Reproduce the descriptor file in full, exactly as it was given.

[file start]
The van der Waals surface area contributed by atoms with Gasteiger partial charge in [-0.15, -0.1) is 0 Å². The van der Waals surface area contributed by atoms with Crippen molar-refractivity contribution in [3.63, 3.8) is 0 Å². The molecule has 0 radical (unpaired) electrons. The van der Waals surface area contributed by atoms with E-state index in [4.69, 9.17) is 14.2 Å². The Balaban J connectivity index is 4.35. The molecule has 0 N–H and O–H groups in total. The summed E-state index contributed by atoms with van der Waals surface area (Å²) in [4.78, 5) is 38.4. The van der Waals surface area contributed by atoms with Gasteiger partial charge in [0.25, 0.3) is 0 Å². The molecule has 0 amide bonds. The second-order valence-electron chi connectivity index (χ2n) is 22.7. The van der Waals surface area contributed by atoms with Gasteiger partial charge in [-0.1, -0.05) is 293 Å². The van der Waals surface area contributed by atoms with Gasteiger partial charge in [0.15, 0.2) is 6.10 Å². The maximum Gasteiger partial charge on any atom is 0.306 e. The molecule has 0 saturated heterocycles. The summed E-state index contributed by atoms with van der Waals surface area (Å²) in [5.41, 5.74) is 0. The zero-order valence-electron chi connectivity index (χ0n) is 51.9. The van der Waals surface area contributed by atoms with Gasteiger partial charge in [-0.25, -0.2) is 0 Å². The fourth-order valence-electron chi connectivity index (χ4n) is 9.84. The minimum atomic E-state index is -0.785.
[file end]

The van der Waals surface area contributed by atoms with Gasteiger partial charge in [-0.15, -0.1) is 0 Å². The van der Waals surface area contributed by atoms with Crippen molar-refractivity contribution in [3.63, 3.8) is 0 Å². The molecule has 0 radical (unpaired) electrons. The van der Waals surface area contributed by atoms with E-state index in [4.69, 9.17) is 14.2 Å². The Balaban J connectivity index is 4.35. The molecule has 0 N–H and O–H groups in total. The summed E-state index contributed by atoms with van der Waals surface area (Å²) in [4.78, 5) is 38.4. The van der Waals surface area contributed by atoms with Gasteiger partial charge in [0.25, 0.3) is 0 Å². The molecule has 0 amide bonds. The second-order valence-electron chi connectivity index (χ2n) is 22.7. The van der Waals surface area contributed by atoms with Gasteiger partial charge in [-0.1, -0.05) is 293 Å². The van der Waals surface area contributed by atoms with Gasteiger partial charge in [0.15, 0.2) is 6.10 Å². The maximum Gasteiger partial charge on any atom is 0.306 e. The molecule has 0 saturated heterocycles. The summed E-state index contributed by atoms with van der Waals surface area (Å²) in [5.41, 5.74) is 0. The zero-order valence-electron chi connectivity index (χ0n) is 51.9. The van der Waals surface area contributed by atoms with Gasteiger partial charge in [-0.25, -0.2) is 0 Å². The fourth-order valence-electron chi connectivity index (χ4n) is 9.84. The minimum atomic E-state index is -0.785.